Homogeneous charge compression ignition

Homogeneous charge compression ignition (HCCI) is a form of internal combustion in which wellmixed fuel and oxidizer (typically air) are compressed to the point of auto-ignition. As in other forms of combustion, this exothermic reaction releases chemical energy into a sensible form that can be transformed in an engine into work and heat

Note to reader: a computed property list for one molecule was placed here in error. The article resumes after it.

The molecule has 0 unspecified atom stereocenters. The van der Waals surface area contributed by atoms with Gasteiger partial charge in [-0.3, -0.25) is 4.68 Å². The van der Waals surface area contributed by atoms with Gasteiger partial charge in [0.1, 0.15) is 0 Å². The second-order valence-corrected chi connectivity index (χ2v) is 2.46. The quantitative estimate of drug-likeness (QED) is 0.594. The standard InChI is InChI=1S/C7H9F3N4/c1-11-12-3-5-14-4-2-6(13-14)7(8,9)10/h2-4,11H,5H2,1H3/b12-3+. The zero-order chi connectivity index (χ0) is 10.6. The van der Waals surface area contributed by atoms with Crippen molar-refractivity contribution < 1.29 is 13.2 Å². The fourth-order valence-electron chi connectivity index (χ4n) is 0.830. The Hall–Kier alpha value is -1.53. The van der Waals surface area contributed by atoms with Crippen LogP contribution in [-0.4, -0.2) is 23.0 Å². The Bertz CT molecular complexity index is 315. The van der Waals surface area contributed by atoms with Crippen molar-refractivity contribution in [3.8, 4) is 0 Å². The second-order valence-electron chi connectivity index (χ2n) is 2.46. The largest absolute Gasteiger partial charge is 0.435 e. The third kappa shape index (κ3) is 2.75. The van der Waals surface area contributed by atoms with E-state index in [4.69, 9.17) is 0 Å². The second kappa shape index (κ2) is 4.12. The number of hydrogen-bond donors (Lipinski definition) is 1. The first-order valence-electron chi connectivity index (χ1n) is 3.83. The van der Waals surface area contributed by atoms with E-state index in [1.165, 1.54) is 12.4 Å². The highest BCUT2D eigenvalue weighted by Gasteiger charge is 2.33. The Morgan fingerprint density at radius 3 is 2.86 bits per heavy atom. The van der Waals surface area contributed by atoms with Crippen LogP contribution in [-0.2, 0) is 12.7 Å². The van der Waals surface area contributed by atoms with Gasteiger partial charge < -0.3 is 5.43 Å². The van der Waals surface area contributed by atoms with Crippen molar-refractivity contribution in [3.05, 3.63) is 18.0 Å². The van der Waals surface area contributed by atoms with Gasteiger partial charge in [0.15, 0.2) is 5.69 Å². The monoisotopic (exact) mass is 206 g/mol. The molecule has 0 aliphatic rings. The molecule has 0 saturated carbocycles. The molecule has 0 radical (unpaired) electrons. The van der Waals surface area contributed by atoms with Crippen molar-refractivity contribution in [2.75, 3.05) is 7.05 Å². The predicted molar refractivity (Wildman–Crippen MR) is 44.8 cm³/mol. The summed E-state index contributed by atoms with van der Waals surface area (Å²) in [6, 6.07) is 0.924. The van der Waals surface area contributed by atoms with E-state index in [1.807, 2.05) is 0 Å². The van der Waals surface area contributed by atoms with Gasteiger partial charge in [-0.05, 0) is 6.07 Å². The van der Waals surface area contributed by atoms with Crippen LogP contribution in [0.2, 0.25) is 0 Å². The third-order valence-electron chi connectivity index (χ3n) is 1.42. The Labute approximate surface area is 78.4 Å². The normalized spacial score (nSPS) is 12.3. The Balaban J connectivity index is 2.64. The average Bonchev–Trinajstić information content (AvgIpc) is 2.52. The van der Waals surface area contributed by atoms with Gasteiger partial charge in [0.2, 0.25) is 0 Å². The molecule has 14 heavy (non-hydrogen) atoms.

HCCI has characteristics of the two most popular forms of combustion used in IC engines: homogeneous charge spark ignition (gasolineengines) and stratified charge compression ignition (diesel engines). As in homogeneous charge spark ignition, the fuel and oxidizer are mixed together. However, rather than using an electric discharge to ignite a portion of the mixture, the density and temperature of the mixture are raised by compression until the entire mixture reacts spontaneously. Stratified charge compression ignition also relies on temperature and density increase resulting from compression, but combustion occurs at the boundary of fuel-air mixing, caused by an injection event, to initiate combustion. The defining characteristic of HCCI is that the ignition occurs at several places at a time which makes the fuel/air mixture burn nearly simultaneously. There is no direct initiator of combustion. This makes the process inherently challenging to control. However, with advances in microprocessors and a physical understanding of the ignition process, HCCI can be controlled to achieve gasoline engine-like emissions along with diesel engine-like efficiency. In fact, HCCI engines have been shown to achieve extremely low levels of Nitrogen oxide emissions (NOx) without an aftertreatment catalytic converter. The unburned hydrocarbon and carbon monoxide emissions are still high (due to lower peak temperatures), as in gasoline engines, and must still be treated to meet automotive emission regulations. Recent research has shown that the use of two fuels with different reactivities (such as gasoline and diesel) can help solve some of the difficulties of controlling HCCI ignition and burn rates. RCCI or Reactivity Controlled Compression Ignition has been demonstrated to provide highly efficient, low emissions operation over wide load and speed ranges *[1].

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